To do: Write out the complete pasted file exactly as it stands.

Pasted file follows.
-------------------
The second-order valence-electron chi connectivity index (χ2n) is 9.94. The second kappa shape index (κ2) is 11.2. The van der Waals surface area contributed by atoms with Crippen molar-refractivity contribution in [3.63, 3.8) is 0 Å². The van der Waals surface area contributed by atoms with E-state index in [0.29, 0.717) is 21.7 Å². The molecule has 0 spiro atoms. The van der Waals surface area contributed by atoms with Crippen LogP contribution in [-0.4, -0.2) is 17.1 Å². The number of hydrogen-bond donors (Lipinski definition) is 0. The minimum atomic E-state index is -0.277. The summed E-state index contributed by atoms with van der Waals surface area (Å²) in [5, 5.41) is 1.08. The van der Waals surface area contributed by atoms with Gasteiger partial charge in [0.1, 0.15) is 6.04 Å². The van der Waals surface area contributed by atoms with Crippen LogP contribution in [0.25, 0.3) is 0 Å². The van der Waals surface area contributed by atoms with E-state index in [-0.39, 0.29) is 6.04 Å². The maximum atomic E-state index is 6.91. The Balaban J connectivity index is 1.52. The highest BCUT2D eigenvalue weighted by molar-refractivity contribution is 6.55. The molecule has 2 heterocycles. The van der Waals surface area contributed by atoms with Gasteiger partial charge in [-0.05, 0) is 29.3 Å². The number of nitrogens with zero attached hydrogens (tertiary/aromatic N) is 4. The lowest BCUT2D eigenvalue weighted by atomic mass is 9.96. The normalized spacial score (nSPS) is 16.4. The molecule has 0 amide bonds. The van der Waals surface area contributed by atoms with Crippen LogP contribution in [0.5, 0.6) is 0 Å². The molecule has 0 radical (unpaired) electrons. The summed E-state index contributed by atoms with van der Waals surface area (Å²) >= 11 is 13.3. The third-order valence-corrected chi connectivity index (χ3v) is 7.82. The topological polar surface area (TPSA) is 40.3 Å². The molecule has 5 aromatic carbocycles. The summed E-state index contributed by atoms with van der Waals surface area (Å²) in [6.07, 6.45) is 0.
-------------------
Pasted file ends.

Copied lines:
The second-order valence-electron chi connectivity index (χ2n) is 9.94. The second kappa shape index (κ2) is 11.2. The van der Waals surface area contributed by atoms with Crippen molar-refractivity contribution in [3.63, 3.8) is 0 Å². The van der Waals surface area contributed by atoms with E-state index in [0.29, 0.717) is 21.7 Å². The molecule has 0 spiro atoms. The van der Waals surface area contributed by atoms with Crippen LogP contribution in [-0.4, -0.2) is 17.1 Å². The number of hydrogen-bond donors (Lipinski definition) is 0. The minimum atomic E-state index is -0.277. The summed E-state index contributed by atoms with van der Waals surface area (Å²) in [5, 5.41) is 1.08. The van der Waals surface area contributed by atoms with Gasteiger partial charge in [0.1, 0.15) is 6.04 Å². The van der Waals surface area contributed by atoms with Crippen LogP contribution in [0.25, 0.3) is 0 Å². The van der Waals surface area contributed by atoms with E-state index in [-0.39, 0.29) is 6.04 Å². The maximum atomic E-state index is 6.91. The Balaban J connectivity index is 1.52. The highest BCUT2D eigenvalue weighted by molar-refractivity contribution is 6.55. The molecule has 2 heterocycles. The van der Waals surface area contributed by atoms with Gasteiger partial charge in [-0.05, 0) is 29.3 Å². The number of nitrogens with zero attached hydrogens (tertiary/aromatic N) is 4. The lowest BCUT2D eigenvalue weighted by atomic mass is 9.96. The normalized spacial score (nSPS) is 16.4. The molecule has 0 amide bonds. The van der Waals surface area contributed by atoms with Crippen LogP contribution in [0.5, 0.6) is 0 Å². The molecule has 0 radical (unpaired) electrons. The summed E-state index contributed by atoms with van der Waals surface area (Å²) >= 11 is 13.3. The third-order valence-corrected chi connectivity index (χ3v) is 7.82. The topological polar surface area (TPSA) is 40.3 Å². The molecule has 5 aromatic carbocycles. The summed E-state index contributed by atoms with van der Waals surface area (Å²) in [6.07, 6.45) is 0.